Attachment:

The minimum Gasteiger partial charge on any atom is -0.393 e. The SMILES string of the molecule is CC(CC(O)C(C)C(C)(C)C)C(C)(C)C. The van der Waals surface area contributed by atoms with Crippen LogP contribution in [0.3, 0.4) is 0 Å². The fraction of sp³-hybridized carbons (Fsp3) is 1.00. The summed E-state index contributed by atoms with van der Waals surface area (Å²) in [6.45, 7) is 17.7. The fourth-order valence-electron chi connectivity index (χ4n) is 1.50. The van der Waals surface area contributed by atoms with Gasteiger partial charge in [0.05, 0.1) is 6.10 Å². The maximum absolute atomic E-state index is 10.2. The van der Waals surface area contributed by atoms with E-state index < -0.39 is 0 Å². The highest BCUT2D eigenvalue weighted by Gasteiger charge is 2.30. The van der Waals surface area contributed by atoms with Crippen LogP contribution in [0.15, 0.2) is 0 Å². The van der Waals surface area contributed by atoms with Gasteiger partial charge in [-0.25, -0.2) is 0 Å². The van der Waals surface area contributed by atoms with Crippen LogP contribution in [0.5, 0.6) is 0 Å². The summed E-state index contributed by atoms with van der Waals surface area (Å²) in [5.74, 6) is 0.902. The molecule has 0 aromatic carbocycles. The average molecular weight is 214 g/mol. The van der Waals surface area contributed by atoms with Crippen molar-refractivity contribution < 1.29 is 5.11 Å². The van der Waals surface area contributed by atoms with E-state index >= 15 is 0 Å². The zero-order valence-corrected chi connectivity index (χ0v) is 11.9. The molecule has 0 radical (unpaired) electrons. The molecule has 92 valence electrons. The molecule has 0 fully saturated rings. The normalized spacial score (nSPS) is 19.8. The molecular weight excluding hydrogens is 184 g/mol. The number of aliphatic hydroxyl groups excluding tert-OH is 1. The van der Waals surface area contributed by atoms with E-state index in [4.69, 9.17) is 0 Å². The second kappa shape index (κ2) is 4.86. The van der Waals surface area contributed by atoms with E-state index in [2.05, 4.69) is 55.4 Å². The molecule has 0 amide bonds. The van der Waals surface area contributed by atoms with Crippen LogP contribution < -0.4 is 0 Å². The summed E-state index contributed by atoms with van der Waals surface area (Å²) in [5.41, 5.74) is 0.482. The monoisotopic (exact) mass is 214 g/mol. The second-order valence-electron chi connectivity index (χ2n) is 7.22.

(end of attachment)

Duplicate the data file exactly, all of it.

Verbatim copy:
The minimum Gasteiger partial charge on any atom is -0.393 e. The SMILES string of the molecule is CC(CC(O)C(C)C(C)(C)C)C(C)(C)C. The van der Waals surface area contributed by atoms with Crippen LogP contribution in [0.3, 0.4) is 0 Å². The fraction of sp³-hybridized carbons (Fsp3) is 1.00. The summed E-state index contributed by atoms with van der Waals surface area (Å²) in [6.45, 7) is 17.7. The fourth-order valence-electron chi connectivity index (χ4n) is 1.50. The van der Waals surface area contributed by atoms with Gasteiger partial charge in [0.05, 0.1) is 6.10 Å². The maximum absolute atomic E-state index is 10.2. The van der Waals surface area contributed by atoms with E-state index < -0.39 is 0 Å². The highest BCUT2D eigenvalue weighted by Gasteiger charge is 2.30. The van der Waals surface area contributed by atoms with Crippen LogP contribution in [0.15, 0.2) is 0 Å². The van der Waals surface area contributed by atoms with Gasteiger partial charge in [-0.25, -0.2) is 0 Å². The van der Waals surface area contributed by atoms with Crippen LogP contribution in [0.5, 0.6) is 0 Å². The summed E-state index contributed by atoms with van der Waals surface area (Å²) in [5.74, 6) is 0.902. The molecule has 0 aromatic carbocycles. The average molecular weight is 214 g/mol. The van der Waals surface area contributed by atoms with Crippen molar-refractivity contribution < 1.29 is 5.11 Å². The van der Waals surface area contributed by atoms with E-state index >= 15 is 0 Å². The zero-order valence-corrected chi connectivity index (χ0v) is 11.9. The molecule has 0 radical (unpaired) electrons. The molecule has 92 valence electrons. The molecule has 0 fully saturated rings. The normalized spacial score (nSPS) is 19.8. The molecular weight excluding hydrogens is 184 g/mol. The number of aliphatic hydroxyl groups excluding tert-OH is 1. The van der Waals surface area contributed by atoms with E-state index in [4.69, 9.17) is 0 Å². The second kappa shape index (κ2) is 4.86. The van der Waals surface area contributed by atoms with E-state index in [2.05, 4.69) is 55.4 Å². The molecule has 0 amide bonds. The van der Waals surface area contributed by atoms with Crippen LogP contribution < -0.4 is 0 Å². The summed E-state index contributed by atoms with van der Waals surface area (Å²) in [5.41, 5.74) is 0.482. The monoisotopic (exact) mass is 214 g/mol. The second-order valence-electron chi connectivity index (χ2n) is 7.22.